“We’re limited by the number of patients with polyps who come to our center, which does not represent its prevalence across the country,” notes Dr. Rameau, who is collaborating with colleagues in the Department of Otolaryngology – Head and Neck Surgery at NewYork-Presbyterian/Columbia University Irving Medical Center to gain access to a wider range of videos and expanded data sets.

In other AI projects, Dr. Rameau and colleagues at the Weill Cornell Medicine Sean Parker Institute for the Voice recently conducted a scoping review for studies on AI and office laryngoscopy in five databases focused on vocal fold vibration analysis, lesion recognition, and vocal fold movement determination. The most frequently automated tasks were recognition of vocal fold nodules, polyp, paralysis, paresis, and cyst. Imaging modalities included high-speed laryngeal videos, stroboscopy, and narrow band imaging endoscopy.

The authors recommended that greater interdisciplinary collaboration among science, technology, engineering, and math (STEM) specialists and otolaryngology research teams can lead to improved demographic reporting and larger and more geographically diverse datasets, which will be critical to future research on AI in office laryngoscopy.

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Applications of Artificial Intelligence to Office Laryngoscopy: A Scoping Review. Yao P, Usman M, Chen YH, German A, Andreadis K, Mages K, Rameau A. The Laryngoscope. 2021 Sep 28. [Online ahead of print]

Expanding Access to Specialized Laryngological Care

According to Dr. Rameau, the relatively few number of laryngologists in the United States tends to practice in urban areas, limiting access to this highly specialized field in other parts of the country and indeed the world. “A recurring theme in my research is to try to make some of the high-end subspecialized care available to all.”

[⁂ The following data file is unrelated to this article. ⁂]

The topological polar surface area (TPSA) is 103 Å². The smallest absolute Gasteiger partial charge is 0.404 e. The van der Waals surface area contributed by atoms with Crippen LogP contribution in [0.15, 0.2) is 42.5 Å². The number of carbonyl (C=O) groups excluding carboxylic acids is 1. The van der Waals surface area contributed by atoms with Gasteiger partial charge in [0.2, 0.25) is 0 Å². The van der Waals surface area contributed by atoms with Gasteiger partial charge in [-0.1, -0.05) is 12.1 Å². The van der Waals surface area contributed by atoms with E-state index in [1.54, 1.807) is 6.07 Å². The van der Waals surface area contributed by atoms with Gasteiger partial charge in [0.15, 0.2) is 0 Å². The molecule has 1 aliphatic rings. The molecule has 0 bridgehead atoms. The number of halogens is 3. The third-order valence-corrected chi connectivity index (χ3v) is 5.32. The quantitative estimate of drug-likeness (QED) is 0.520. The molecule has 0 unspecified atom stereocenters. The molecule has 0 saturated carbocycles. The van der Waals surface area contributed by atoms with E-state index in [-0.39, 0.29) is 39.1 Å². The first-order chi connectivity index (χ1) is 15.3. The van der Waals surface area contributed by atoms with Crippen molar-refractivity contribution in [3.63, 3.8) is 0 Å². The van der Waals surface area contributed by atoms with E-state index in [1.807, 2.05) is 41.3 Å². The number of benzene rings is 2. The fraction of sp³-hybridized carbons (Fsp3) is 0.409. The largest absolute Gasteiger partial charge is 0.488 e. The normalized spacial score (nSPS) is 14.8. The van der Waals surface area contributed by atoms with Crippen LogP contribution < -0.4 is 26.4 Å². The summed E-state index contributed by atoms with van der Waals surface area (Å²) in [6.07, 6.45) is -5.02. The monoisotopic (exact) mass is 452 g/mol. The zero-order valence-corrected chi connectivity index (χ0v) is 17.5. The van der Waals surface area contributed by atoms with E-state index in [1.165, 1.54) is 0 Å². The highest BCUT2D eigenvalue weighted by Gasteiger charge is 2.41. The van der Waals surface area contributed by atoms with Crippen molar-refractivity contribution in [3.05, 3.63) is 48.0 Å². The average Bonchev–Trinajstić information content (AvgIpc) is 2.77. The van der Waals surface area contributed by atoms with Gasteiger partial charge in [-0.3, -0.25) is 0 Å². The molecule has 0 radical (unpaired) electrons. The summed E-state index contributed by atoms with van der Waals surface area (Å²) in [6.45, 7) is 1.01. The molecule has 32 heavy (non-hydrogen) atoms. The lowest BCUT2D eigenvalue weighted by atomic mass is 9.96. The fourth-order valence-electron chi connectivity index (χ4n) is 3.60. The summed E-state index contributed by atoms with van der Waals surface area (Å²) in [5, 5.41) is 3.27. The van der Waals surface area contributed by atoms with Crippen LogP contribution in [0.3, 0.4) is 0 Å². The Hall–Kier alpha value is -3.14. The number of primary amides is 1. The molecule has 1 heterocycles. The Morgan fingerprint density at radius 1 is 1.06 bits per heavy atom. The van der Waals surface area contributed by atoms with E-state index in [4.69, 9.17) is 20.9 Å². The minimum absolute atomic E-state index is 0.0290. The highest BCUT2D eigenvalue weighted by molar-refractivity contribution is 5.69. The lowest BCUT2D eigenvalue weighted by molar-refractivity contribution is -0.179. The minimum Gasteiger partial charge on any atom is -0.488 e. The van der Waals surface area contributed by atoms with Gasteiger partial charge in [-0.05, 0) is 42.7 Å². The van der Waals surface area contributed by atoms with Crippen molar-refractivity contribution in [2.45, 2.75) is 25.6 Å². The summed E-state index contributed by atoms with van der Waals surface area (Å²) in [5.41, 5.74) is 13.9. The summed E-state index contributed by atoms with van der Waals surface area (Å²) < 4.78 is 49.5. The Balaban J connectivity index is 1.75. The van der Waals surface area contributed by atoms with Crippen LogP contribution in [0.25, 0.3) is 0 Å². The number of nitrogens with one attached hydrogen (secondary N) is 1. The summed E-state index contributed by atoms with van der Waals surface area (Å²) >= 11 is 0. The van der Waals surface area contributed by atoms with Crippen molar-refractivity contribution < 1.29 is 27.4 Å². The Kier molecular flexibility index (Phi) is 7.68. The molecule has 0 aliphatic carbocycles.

To that end, Dr. Rameau and her Weill Cornell Medicine colleagues conducted a scoping review to outline disparities research within laryngology and identify gaps in knowledge and guide future research. Of the nearly 5,000 abstracts identified, 51 articles were ultimately included. The most frequently examined condition in relation to disparities was laryngeal cancer, followed by voice disorders, deglutitive disorders, and airway disorders. Sources of inequity ranging from the most common to least common were race/ethnicity, sex/gender, insurance status, geography, income, and education level. No study examined the association of LGBTQ identity with inequity. The researchers concluded that the limited extent of disparities research in laryngology requires further investigation. Results were published in the February 2022 issue of The Laryngoscope.

“Another issue we thought important to address was the availability of voice therapy for patients who are transgender or have a voice that does not match their gender identity,” says Dr. Rameau, who with her Weill Cornell Medicine colleagues created Attuned, a free voice and speech coaching iOS app made for the transgender community to support individuals in their exploration and attainment of a voice that matches their gender identity. Funded by the Dean’s Diversity and Healthcare Disparity Research Awards through Weill Cornell Medicine in 2019, the project is a result of the collaboration of speech pathologists and laryngologists at NewYork-Presbyterian/Weill Cornell, along with members of the transgender community.

Subsequently, Dr. Rameau with colleagues at Stony Brook University conducted a retrospective consecutive case series of 16 transgender women enrolled in a 12-week gender-affirming voice and communication modification program. Self-reported outcomes and changes in acoustic measures of the voice were found to not always correlate.

“Voice therapy for people transitioning genders is not widely available in the country,” says Dr. Rameau. “Unfortunately, there are a lot of ways that people try to change and modify their voice that is not necessarily healthy. It’s not just a matter of the fundamental frequency or the pitch. There are also components such as resonance, prosody or the pace at which you speak, and also vocabulary. With our app, we offer a comprehensive curriculum with highly detailed videos and exercises that train the user and help them to achieve the gender identity they want to reach with their voice.”

Read More

Healthcare Disparities in Laryngology: A Scoping Review. Feit NZ, Wang Z, Demetres MR, Drenis S, Andreadis K, Rameau A. The Laryngoscope. 2022 Feb;132(2):375-390.

Attuned. A voice and speech coaching iOS app for the transgender community.

Outcomes of Gender-Affirming Voice and Communication Modification for Transgender Individuals. Chadwick KA, Coleman R, Andreadis K, Pitti M, Rameau A. The Laryngoscope. 2021 Nov 17. [Online ahead of print]

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Dr. Anaïs Rameau

Dr. Babak Soudighi